Rainbow Water and Floating Grapes

(A Montessori Science Inspired Experiment)

Materials

Take a Guess (Hypothesis)

Which is denser: saltwater or sugar-water? Are either of them more or less dense than regular water?

Directions

Part 1

Part 2

Conclusion

Did you guess correctly? Order the 3 liquids from most dense to least dense.

How It Works

Part 1

Grapes are denser than water, so they sink.

Density = Mass / Volume

When you add salt to the water, there are more particles (more matter) in the cup of water. There is more mass, but the volume stays the same.

In other words, when you add salt to water, it increases the density of water. Saltwater is denser than a grape, so it floats.

Sugar-water has more particles in it than plain water. It is denser than plain water. However, sugar-water is still less dense than a grape, so the grape sinks.

Part 2

Both The First Great Lesson and our further work on density showed us that denser particles sink, and less dense particles float.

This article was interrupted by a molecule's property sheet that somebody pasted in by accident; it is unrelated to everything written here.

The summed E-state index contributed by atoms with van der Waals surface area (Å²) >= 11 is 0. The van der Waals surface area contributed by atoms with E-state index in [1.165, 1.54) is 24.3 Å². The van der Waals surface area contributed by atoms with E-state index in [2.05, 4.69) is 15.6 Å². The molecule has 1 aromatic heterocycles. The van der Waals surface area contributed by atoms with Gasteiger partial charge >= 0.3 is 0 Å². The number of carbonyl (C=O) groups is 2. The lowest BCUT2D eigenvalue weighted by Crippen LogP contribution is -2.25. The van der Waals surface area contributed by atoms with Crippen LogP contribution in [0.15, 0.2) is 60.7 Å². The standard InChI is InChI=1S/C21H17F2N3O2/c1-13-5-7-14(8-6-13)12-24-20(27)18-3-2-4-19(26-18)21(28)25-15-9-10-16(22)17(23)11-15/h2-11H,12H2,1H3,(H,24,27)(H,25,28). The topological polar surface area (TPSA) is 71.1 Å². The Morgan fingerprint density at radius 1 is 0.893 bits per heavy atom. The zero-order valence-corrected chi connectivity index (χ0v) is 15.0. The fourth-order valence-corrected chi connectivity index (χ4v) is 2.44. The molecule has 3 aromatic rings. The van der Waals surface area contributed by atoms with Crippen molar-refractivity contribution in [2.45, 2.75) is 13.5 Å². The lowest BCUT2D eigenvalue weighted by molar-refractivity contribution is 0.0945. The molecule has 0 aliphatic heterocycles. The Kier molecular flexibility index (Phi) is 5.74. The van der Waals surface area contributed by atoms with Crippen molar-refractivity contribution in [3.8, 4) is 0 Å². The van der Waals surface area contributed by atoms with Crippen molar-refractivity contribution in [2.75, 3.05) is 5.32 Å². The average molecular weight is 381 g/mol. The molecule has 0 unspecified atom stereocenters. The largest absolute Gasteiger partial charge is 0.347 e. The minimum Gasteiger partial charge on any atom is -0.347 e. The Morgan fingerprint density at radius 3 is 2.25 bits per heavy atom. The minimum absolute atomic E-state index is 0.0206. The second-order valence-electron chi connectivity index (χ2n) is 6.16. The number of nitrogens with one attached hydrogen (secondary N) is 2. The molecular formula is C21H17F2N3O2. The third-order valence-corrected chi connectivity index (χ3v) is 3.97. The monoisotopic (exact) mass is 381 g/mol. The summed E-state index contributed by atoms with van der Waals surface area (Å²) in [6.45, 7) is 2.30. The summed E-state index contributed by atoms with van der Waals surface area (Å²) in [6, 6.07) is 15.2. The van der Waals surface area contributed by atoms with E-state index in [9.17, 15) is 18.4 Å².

If you are careful, you can get sugar-water to float on top of saltwater, and plain water to float on top of sugar-water. If you pour too quickly though, all of the particles will mix into one solution. You can try this with Hot and Cold Water too!

Dive Deeper (Do Some Further Research)

What is a solution? How are solutions related to density?

What are some other objects that will sink in plain water, but float in saltwater?

  • Are those objects more or less dense than grapes?
  • Create your own experiment to find out! (Hint: try using different amounts of salt in your solution).